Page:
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PA 11-2-2375 Using social media to disseminate injury prevention content: is a picture worth a thousand words?
  1. Lara B McKenzie1,
  2. Kristin J Roberts1,
  3. Elizabeth Klein2,
  4. Jennifer Manganello3
  1. 1Research Institute at Nationwide Children’s Hospital, Columbus, Ohio, USA
  2. 2The Ohio State University College of Public Health, Columbus, Ohio, USA
  3. 3University at Albany-SUNY, Albany, New York, USA


Background Use of social media is one way that messages can reach more audiences and have a greater impact. However, relatively little is known about the influence of social media for injury prevention—as the accuracy of content, depictions of behaviors, and information shared through popular platforms have not been investigated. There is a critical need to understand what channels are being used, and by whom, what information is being provided, and how social media posts impact or change parental safety behaviors. Of particular interest is the effect on behaviors when there is discordance with the image presented and the recommended safety practices.

Objective The objectives were to 1) describe the social media and injury prevention landscape for parents of young children in the U.S. and how information seeking varies by eHealth literacy; and 2) document and summarize the content and nature of injury prevention posts from four types of key disseminators: children’s hospitals, government agencies, pediatric health nonprofits, and child injury non-profits.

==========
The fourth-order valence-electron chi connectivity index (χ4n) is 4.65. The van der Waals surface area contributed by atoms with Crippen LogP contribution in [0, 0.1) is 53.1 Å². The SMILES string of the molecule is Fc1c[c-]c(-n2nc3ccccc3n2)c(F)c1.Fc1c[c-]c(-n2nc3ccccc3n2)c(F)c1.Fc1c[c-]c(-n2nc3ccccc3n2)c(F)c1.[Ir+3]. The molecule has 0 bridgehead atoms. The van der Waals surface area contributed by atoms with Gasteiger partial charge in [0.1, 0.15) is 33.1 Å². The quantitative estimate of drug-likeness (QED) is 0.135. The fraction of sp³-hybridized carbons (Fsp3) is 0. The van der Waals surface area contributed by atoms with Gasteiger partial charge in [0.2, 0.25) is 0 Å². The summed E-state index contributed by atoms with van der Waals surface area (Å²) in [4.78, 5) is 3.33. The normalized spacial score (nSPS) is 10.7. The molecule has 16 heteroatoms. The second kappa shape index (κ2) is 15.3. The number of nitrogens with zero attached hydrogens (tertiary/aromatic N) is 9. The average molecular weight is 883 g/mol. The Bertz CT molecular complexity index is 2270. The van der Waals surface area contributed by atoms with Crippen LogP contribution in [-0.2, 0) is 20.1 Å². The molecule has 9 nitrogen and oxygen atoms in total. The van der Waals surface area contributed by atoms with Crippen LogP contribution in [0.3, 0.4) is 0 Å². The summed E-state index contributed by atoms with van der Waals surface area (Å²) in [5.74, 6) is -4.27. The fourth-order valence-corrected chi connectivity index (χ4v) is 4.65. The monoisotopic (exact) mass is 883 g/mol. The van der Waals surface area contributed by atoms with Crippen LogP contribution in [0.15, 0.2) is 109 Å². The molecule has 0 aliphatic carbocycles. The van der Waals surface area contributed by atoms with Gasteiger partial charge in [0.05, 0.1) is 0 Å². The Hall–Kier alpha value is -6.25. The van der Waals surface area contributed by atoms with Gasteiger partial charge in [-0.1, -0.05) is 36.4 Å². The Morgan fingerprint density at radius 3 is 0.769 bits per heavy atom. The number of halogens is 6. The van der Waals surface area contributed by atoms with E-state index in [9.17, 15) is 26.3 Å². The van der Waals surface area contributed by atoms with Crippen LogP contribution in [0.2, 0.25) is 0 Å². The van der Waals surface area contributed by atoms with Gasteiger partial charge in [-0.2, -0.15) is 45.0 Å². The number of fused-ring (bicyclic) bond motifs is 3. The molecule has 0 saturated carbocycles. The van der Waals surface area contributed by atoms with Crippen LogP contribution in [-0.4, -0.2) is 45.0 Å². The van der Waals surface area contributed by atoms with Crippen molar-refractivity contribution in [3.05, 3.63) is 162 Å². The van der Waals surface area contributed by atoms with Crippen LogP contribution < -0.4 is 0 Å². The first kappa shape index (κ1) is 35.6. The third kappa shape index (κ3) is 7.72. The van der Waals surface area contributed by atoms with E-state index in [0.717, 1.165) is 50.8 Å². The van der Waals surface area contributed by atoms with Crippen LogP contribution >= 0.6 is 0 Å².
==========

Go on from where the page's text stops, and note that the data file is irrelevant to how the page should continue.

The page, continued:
Methods Participants were recruited from a survey panel representative of the U.S. adult population. Adults were screened on social media usage, eligible individuals signed online consent forms and completed a brief online survey and received a credit for their participation. A quantitative content analysis was conducted to analyze text and images in injury prevention posts from key disseminators on Facebook, Twitter, and Instagram.

Findings Results from the online survey and content analysis will be presented. Identified gaps and opportunities for using social media to disseminate safety recommendations will be highlighted.

Conclusion We expect to be able to identify gaps and opportunities for using social media platforms to disseminate evidence-based safety recommendations and provide recommendations about social media content that is likely to reach broad audiences and increase uptake of safety behaviors.

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